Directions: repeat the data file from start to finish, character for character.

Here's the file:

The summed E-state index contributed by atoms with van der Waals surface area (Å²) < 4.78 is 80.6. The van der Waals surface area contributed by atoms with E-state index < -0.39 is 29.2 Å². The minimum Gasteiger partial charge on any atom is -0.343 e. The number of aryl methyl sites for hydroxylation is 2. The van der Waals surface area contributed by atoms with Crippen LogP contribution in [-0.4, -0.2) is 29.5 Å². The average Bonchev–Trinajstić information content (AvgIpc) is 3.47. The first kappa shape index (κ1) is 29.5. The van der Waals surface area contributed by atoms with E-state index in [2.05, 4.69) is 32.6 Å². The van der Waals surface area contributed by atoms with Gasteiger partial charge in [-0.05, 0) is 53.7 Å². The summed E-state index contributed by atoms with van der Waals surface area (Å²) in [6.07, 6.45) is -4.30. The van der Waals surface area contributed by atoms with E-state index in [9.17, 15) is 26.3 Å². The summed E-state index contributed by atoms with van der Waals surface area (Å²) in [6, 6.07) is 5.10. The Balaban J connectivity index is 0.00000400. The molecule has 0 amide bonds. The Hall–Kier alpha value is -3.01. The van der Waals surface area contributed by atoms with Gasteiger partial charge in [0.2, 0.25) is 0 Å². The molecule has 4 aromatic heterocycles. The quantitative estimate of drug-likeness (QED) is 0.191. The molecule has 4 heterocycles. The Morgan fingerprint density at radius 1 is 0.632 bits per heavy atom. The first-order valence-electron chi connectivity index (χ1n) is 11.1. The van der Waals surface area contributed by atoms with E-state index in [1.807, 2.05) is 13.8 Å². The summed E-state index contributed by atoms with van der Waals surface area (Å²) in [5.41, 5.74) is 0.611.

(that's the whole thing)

The summed E-state index contributed by atoms with van der Waals surface area (Å²) < 4.78 is 80.6. The van der Waals surface area contributed by atoms with E-state index < -0.39 is 29.2 Å². The minimum Gasteiger partial charge on any atom is -0.343 e. The number of aryl methyl sites for hydroxylation is 2. The van der Waals surface area contributed by atoms with Crippen LogP contribution in [-0.4, -0.2) is 29.5 Å². The average Bonchev–Trinajstić information content (AvgIpc) is 3.47. The first kappa shape index (κ1) is 29.5. The van der Waals surface area contributed by atoms with E-state index in [2.05, 4.69) is 32.6 Å². The van der Waals surface area contributed by atoms with Gasteiger partial charge in [-0.05, 0) is 53.7 Å². The summed E-state index contributed by atoms with van der Waals surface area (Å²) in [6.07, 6.45) is -4.30. The van der Waals surface area contributed by atoms with E-state index in [9.17, 15) is 26.3 Å². The summed E-state index contributed by atoms with van der Waals surface area (Å²) in [6, 6.07) is 5.10. The Balaban J connectivity index is 0.00000400. The molecule has 0 amide bonds. The Hall–Kier alpha value is -3.01. The van der Waals surface area contributed by atoms with Gasteiger partial charge in [0.2, 0.25) is 0 Å². The molecule has 4 aromatic heterocycles. The quantitative estimate of drug-likeness (QED) is 0.191. The molecule has 4 heterocycles. The Morgan fingerprint density at radius 1 is 0.632 bits per heavy atom. The first-order valence-electron chi connectivity index (χ1n) is 11.1. The van der Waals surface area contributed by atoms with E-state index in [1.807, 2.05) is 13.8 Å². The summed E-state index contributed by atoms with van der Waals surface area (Å²) in [5.41, 5.74) is 0.611.